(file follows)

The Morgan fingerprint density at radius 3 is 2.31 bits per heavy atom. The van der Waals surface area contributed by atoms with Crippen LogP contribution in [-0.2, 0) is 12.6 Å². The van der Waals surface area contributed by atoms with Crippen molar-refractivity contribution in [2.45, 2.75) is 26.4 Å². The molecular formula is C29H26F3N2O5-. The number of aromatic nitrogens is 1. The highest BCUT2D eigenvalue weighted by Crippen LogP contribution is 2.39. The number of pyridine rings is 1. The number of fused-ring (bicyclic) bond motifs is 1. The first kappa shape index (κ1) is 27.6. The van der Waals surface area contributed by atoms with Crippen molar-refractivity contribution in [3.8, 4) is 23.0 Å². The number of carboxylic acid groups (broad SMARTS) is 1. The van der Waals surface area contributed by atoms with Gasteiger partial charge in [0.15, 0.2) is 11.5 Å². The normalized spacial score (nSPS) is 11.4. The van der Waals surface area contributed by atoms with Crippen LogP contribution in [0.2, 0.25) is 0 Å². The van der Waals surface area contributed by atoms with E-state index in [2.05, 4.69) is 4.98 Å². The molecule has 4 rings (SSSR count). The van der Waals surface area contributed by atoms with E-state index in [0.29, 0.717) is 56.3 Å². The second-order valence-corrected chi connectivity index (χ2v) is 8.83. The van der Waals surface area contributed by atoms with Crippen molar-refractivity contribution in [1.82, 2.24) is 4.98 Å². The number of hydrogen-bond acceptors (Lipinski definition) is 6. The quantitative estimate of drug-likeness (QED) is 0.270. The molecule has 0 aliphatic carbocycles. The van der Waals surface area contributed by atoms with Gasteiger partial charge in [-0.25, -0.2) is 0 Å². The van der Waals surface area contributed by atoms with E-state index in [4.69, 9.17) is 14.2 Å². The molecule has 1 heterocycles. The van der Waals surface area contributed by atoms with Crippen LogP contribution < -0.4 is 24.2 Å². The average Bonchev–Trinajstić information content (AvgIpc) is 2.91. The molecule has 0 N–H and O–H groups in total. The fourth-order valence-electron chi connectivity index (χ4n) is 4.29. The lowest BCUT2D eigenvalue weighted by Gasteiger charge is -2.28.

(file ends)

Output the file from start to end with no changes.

The Morgan fingerprint density at radius 3 is 2.31 bits per heavy atom. The van der Waals surface area contributed by atoms with Crippen LogP contribution in [-0.2, 0) is 12.6 Å². The van der Waals surface area contributed by atoms with Crippen molar-refractivity contribution in [2.45, 2.75) is 26.4 Å². The molecular formula is C29H26F3N2O5-. The number of aromatic nitrogens is 1. The highest BCUT2D eigenvalue weighted by Crippen LogP contribution is 2.39. The number of pyridine rings is 1. The number of fused-ring (bicyclic) bond motifs is 1. The first kappa shape index (κ1) is 27.6. The van der Waals surface area contributed by atoms with Crippen molar-refractivity contribution in [3.8, 4) is 23.0 Å². The number of carboxylic acid groups (broad SMARTS) is 1. The van der Waals surface area contributed by atoms with Gasteiger partial charge in [0.15, 0.2) is 11.5 Å². The normalized spacial score (nSPS) is 11.4. The van der Waals surface area contributed by atoms with Crippen LogP contribution in [0.2, 0.25) is 0 Å². The van der Waals surface area contributed by atoms with E-state index in [2.05, 4.69) is 4.98 Å². The molecule has 4 rings (SSSR count). The van der Waals surface area contributed by atoms with E-state index in [0.29, 0.717) is 56.3 Å². The second-order valence-corrected chi connectivity index (χ2v) is 8.83. The van der Waals surface area contributed by atoms with Crippen molar-refractivity contribution in [1.82, 2.24) is 4.98 Å². The number of hydrogen-bond acceptors (Lipinski definition) is 6. The quantitative estimate of drug-likeness (QED) is 0.270. The molecule has 0 aliphatic carbocycles. The van der Waals surface area contributed by atoms with Gasteiger partial charge in [-0.25, -0.2) is 0 Å². The van der Waals surface area contributed by atoms with E-state index in [4.69, 9.17) is 14.2 Å². The molecule has 1 heterocycles. The van der Waals surface area contributed by atoms with Crippen LogP contribution < -0.4 is 24.2 Å². The average Bonchev–Trinajstić information content (AvgIpc) is 2.91. The molecule has 0 N–H and O–H groups in total. The fourth-order valence-electron chi connectivity index (χ4n) is 4.29. The lowest BCUT2D eigenvalue weighted by Gasteiger charge is -2.28.